Not yet implemented. This storage engine reads and stores data in an XML file.
As of this writing, only read operations have been implemented. Write operations are planned, but haven't been designed or implemented yet.
Repository engines are implemented via a bridge pattern. Rather than having each engine implement several packages covering nodes, properties, values, and other parts, each engine is a single package containing definitions for all the methods required to access the repository's storage.
Normally, you will not interact with the repository engine directly after you instantiate it using the repository connection factory method,
my $repository = Repository::Simple->attach(...);
The returned repository object,
$repository in this example, is an instance of this class, Repository::Simple, which holds an internal reference to the engine. Thus, you do not usually need to be aware of how the engine works after instantiation.
If you are interested in building a repository engine, the details of repository engine design may be found in Repository::Simple::Engine.
This class provides the entry point into the repository API. The typical way of getting a reference to an instance of this class is to use the attach() method to connect to a repository. This method of returns an instance of Repository::Simple, which encapsulates the requested repository engine connection.
As an alternative, you may also instantiate an engine directly:
my $engine = MyProject::Content::Engine->new; my $repository = Repository::Simple->new($engine);
This shouldn't be necessary in most cases though, since this is the same as:
my $repository = Repository::Simple->attach('MyProject::Content::Engine');
This will attach to a repository via the named engine,
$engine. The repository object representing that storage is returned.
$engine does not contain any colons, then the package "
Repository::Simple::Engine::$engine" is loaded. Otherwise, the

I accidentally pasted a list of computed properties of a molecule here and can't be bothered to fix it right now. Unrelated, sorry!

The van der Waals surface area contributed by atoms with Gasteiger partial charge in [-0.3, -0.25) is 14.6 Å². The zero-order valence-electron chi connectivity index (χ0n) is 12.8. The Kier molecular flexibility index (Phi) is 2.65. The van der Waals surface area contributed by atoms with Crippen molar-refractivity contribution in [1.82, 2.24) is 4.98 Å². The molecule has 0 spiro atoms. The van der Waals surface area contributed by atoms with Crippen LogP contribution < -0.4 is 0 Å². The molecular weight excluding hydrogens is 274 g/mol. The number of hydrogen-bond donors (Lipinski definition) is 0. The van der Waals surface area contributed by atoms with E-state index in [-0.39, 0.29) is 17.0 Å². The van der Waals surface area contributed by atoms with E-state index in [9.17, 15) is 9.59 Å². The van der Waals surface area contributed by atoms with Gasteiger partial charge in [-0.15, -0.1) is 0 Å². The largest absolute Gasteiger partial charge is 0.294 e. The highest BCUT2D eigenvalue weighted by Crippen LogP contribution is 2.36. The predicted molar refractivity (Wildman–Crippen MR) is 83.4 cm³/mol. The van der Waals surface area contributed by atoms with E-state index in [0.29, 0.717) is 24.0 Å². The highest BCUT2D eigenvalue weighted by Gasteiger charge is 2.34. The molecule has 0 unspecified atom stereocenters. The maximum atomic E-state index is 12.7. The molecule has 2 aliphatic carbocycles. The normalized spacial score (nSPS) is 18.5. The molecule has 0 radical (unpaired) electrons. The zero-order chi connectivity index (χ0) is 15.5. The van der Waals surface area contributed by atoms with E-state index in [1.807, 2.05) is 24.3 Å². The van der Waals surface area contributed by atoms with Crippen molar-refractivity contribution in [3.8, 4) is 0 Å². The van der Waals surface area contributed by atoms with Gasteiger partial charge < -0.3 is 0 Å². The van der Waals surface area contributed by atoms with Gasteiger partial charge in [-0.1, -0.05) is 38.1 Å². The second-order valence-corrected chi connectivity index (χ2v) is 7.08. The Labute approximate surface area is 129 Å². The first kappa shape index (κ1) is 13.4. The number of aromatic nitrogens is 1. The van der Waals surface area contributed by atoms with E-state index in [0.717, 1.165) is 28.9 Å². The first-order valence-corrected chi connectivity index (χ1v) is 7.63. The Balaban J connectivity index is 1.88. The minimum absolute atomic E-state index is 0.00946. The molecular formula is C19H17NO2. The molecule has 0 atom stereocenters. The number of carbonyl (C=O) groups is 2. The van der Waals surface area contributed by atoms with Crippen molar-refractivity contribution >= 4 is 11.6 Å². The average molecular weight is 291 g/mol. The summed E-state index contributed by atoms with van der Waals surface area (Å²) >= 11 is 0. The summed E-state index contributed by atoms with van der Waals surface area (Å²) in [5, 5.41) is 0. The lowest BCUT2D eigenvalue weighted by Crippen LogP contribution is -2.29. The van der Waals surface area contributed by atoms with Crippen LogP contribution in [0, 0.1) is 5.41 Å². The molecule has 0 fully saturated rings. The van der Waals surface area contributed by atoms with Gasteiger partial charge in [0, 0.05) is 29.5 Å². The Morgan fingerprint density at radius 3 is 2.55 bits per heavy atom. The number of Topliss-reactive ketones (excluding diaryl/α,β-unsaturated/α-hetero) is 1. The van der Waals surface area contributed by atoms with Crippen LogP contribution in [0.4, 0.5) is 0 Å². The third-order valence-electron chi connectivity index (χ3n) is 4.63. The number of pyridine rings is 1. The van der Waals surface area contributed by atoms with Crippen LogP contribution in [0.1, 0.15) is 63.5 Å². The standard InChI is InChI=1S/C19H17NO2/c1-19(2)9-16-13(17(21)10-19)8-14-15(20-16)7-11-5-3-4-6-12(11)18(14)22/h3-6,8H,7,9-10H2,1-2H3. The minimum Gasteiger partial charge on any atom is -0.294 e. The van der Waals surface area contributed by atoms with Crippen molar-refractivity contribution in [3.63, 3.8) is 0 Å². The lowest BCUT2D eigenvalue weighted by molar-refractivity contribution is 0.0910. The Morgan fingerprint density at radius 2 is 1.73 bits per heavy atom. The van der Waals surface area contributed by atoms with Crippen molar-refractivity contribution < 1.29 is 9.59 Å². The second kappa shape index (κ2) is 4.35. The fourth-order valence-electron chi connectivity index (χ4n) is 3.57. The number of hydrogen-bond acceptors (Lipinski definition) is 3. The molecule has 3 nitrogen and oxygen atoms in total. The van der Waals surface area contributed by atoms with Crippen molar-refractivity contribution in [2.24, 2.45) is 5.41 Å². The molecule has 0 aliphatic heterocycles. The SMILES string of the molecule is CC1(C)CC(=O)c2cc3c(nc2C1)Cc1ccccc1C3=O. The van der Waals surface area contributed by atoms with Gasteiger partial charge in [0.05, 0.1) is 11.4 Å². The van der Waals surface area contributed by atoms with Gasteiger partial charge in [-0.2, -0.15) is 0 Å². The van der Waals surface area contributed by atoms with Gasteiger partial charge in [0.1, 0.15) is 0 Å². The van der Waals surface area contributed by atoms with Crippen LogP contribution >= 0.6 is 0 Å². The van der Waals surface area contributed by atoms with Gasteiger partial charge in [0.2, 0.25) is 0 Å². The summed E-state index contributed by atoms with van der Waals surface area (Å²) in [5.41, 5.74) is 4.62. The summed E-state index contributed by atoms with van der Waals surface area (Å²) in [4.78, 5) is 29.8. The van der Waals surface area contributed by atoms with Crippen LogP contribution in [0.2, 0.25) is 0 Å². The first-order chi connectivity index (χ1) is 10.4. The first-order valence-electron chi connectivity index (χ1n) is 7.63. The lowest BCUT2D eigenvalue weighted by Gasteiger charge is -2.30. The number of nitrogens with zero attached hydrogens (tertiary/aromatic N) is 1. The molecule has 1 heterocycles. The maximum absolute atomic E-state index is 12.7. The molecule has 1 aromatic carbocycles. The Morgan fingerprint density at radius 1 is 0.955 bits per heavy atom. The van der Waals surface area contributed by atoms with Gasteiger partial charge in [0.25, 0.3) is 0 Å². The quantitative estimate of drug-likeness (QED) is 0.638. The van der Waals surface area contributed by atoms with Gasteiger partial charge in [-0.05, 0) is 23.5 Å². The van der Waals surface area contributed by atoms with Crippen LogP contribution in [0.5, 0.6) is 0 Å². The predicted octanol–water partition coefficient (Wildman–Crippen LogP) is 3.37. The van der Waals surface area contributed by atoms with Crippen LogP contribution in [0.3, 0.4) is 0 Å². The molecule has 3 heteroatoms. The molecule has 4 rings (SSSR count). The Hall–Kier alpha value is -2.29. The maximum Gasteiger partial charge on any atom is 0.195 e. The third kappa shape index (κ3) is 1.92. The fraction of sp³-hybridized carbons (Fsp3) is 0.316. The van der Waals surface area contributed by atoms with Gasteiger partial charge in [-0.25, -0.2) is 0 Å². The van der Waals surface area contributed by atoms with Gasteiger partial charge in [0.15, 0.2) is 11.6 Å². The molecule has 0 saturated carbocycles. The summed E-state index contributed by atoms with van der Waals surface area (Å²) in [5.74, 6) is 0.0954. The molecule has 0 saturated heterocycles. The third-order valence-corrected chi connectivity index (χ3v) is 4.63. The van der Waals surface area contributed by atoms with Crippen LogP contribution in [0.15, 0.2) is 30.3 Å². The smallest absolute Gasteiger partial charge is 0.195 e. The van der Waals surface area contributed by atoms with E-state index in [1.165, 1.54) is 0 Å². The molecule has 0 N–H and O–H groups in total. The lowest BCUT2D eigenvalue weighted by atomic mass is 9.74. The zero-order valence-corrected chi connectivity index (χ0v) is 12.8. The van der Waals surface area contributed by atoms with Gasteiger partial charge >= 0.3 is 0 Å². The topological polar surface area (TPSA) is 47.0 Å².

$engine is loaded and its
new method is used.
Any additional arguments passed to this method are then passed to the
new method of the engine.
See Repository::Simple::Engine if you are interested in the guts.
Given an engine, this constructor wraps the engine with a repository object.
Returns a reference to the engine this repository is using.
Returns the Repository::Simple::Type::Node object for the given
$name or returns
undef if no such type exists in the repository.
Returns the Repository::Simple::Type::Property object for the given
$name or returns
undef if no such type exists in the repository.
Return the root node in the repository.
Determine the meaning of the name prefixes used by the engine. This returns a hash of all namespace information currently used by the storage engine.
This method will
croak() if the specified action,
$action, is not permitted on the given path,
$path, due to access restrictions by the current attached session. The
$path is an absolute path in the repository.
$action must be one of the following constants:
Use this to see if the current session is permitted to create a node at
Use this to see if the current session is permitted to modify the property at
Use this to see if the current session is permitted to remove the node or property at
Use this to see if the current session is permitted to read the data at the node or property at
The constants may be imported from this package individually or as a group using the ":permission_constants" tag:
use Repository::Simple qw( $READ $ADD_NODE ); # OR use Repository::Simple qw( :permission_constants );
Here are some specific differences between this implementation and the JSR 170 specification.
Flexible typing. This implementation doesn't attempt to define any specifics when it comes to node types, property types, or value types. The way these are used is up to the storage engines.
In particular, it is possible to create value types that are in nearly any data format, rather than being restricted to strings, binary streams, longs, doubles, booleans, dates, names, paths, and references. For example, you could store arbitrarily complex Perl types if you defined a type extension to use YAML to store data into files.
API Differences. This library doesn't implement most of the classes required by a JCR implementation.
There are a number of tasks remaining to do on this project. Here are a few of the big tasks:
Andrew Sterling Hanenkamp, <email@example.com>
Copyright 2005 Andrew Sterling Hanenkamp <firstname.lastname@example.org>. All Rights Reserved.
This module is free software; you can redistribute it and/or modify it under the same terms as Perl itself. See perlartistic.
This program is distributed in the hope that it will be useful, but WITHOUT ANY WARRANTY; without even the implied warranty of MERCHANTABILITY or FITNESS FOR A PARTICULAR PURPOSE.